B. Some sufferings are caused by evil spirits, such as Job’s sufferings, possession by evil spirits (Mt 17:14-15,18).
C. Some sufferings are brought by God for beneficial purposes: Toothaches and chest pains are warnings of greater physical evils; OT catastrophes were warnings to sins.
D. Some are natural disasters (floods, earthquakes, hurricanes, plagues): They occur after the original perfect world order was destroyed and the environment was corrupted by sin.
E. Why doesn’t God use His power to prevent sufferings? If God continually interfere, the regularity of natural law will be disrupted; human freedom and responsibility will become unnecessary; all moral learning would cease and the development of various virtues through real life experience will not be possible. On the other hand, God is intercepting some evils by placing good influences in the world (such as the Holy Spirit, the Bible, Christians, and moral law). Occasionally, God will directly intervene through miracles when necessary.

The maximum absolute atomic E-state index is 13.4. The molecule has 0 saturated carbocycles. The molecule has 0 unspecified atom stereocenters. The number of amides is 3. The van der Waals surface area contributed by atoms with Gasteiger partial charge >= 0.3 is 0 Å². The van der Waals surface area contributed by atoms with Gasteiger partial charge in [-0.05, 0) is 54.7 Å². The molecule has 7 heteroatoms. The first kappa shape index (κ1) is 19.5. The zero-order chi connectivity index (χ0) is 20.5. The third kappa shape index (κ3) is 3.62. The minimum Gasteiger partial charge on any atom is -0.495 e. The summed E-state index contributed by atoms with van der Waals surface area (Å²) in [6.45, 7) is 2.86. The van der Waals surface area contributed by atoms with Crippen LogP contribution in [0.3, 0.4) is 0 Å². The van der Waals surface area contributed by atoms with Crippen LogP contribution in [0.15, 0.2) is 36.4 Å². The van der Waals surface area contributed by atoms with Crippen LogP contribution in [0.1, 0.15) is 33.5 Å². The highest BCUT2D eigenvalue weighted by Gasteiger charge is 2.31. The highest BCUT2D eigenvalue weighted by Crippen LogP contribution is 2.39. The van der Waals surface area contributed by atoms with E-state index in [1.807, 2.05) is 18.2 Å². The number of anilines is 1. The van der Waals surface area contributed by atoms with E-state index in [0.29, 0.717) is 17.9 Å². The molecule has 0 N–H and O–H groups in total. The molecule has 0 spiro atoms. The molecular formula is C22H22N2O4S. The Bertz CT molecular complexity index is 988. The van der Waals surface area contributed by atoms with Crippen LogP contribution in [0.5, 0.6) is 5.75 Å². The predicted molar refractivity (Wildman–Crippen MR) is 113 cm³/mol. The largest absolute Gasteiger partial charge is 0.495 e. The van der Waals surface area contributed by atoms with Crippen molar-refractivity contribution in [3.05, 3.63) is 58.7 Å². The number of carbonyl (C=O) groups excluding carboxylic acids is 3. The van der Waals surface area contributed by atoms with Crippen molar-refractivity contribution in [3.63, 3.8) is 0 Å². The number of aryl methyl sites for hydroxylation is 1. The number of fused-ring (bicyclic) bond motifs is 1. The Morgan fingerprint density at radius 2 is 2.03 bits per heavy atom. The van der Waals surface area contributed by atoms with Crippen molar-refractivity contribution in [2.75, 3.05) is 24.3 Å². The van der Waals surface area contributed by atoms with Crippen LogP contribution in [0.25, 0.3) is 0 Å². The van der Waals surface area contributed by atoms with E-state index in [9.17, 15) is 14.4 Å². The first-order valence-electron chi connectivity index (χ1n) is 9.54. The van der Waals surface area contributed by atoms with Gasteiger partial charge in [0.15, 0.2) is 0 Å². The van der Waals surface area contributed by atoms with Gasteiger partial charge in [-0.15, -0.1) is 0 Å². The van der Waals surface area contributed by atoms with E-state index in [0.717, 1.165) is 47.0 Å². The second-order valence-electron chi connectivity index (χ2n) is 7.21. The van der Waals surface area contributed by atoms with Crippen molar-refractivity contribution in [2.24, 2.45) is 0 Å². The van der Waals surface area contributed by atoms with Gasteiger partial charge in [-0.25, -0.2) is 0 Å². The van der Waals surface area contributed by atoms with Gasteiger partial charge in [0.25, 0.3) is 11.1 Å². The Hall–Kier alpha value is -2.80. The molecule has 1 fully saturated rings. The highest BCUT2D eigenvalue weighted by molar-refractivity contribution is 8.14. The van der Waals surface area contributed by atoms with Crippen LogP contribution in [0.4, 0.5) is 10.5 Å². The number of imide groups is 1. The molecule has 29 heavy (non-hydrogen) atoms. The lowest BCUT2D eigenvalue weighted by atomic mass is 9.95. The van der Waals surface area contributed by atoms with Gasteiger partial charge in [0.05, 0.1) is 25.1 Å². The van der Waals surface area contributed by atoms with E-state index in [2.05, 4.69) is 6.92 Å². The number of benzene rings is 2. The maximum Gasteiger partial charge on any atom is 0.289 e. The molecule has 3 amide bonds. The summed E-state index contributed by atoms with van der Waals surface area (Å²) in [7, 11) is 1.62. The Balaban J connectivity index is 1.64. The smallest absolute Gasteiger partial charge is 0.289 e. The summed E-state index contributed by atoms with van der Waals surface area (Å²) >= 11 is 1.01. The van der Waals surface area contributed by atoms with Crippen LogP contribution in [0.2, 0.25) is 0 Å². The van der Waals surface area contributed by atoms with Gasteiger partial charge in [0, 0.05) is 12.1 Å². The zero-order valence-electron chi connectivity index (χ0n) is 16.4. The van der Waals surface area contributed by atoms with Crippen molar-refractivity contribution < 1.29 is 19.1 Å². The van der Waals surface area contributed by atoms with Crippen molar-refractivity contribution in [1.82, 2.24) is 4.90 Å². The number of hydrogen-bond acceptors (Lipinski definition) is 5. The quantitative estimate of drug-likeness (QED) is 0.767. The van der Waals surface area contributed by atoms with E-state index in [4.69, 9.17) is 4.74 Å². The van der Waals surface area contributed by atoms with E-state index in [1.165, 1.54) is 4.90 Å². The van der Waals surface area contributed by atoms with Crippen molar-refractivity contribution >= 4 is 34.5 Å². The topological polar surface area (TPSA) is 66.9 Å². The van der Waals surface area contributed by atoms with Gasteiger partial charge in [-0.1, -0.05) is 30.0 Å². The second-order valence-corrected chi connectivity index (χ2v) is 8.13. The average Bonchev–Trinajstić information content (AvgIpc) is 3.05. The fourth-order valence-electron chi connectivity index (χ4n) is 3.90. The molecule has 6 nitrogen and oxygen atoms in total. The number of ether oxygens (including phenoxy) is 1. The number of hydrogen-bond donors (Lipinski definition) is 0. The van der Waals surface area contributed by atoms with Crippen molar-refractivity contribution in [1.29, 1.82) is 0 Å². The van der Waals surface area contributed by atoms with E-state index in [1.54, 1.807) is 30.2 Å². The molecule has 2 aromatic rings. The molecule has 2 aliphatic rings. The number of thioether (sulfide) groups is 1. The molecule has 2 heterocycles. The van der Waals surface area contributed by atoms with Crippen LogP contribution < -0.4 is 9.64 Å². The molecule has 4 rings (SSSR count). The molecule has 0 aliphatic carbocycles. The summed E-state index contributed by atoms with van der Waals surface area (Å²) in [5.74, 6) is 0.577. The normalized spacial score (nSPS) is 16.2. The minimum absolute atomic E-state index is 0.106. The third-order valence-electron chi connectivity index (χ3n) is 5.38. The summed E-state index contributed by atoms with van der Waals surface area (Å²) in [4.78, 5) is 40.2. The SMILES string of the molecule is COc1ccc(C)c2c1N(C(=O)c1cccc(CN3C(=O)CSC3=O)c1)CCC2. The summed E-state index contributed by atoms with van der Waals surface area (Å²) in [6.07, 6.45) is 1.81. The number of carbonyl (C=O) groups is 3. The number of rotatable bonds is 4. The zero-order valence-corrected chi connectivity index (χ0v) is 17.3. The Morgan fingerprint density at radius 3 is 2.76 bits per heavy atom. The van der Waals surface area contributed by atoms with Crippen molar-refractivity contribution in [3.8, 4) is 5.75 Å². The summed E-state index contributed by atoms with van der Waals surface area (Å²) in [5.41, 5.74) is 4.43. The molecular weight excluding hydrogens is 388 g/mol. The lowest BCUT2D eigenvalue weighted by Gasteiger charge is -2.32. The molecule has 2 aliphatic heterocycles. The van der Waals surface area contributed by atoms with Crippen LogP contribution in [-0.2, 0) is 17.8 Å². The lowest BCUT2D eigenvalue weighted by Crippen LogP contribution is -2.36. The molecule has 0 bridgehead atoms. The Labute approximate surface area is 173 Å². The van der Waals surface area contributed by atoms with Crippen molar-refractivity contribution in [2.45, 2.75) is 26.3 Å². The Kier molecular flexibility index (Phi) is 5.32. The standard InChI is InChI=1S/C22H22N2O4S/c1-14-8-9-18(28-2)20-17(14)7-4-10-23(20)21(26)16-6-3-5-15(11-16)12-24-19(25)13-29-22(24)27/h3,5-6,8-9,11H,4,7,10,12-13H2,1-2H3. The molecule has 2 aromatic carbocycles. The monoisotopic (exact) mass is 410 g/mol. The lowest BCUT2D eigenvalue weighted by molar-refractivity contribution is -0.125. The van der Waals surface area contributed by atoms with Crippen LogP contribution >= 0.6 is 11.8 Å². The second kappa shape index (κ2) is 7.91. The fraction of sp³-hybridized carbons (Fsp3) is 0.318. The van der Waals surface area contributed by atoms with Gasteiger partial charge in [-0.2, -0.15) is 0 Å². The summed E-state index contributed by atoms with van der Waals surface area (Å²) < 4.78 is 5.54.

A. No one is completely innocent.
► The description of “innocent people” is only relative, not absolute.
► We commit numerous explicit sins but also unnoticed sins. Some common unnoticed sins include self-centredness, I-need-it-right-now mentality, using evil means to achieve selfish ends, giving excuses for wrong deeds, neglecting rightful duties.
► We may have a feeling of unfairness when experiencing sufferings. Yet we also need to remember that we have hurt others many times in the past, sometimes unconsciously or unintentionally.
B. Some apparent innocent suffering may have a cause, for example, children may suffer because of the sins of the parents (Ex 20:5; 34:7; Nu 14:18; Dt 5:9), such as infants with AIDS, or handicapped newborns because of the mother’s addiction to tobacco, alcohol, or drugs.
C. Yet, we have to admit that some innocent suffering has no apparent justification and that we do not have a satisfactory answer at the present. However, there may be a justification in the future (Job 42:3). Ultimately, we have to trust God’s sovereignty.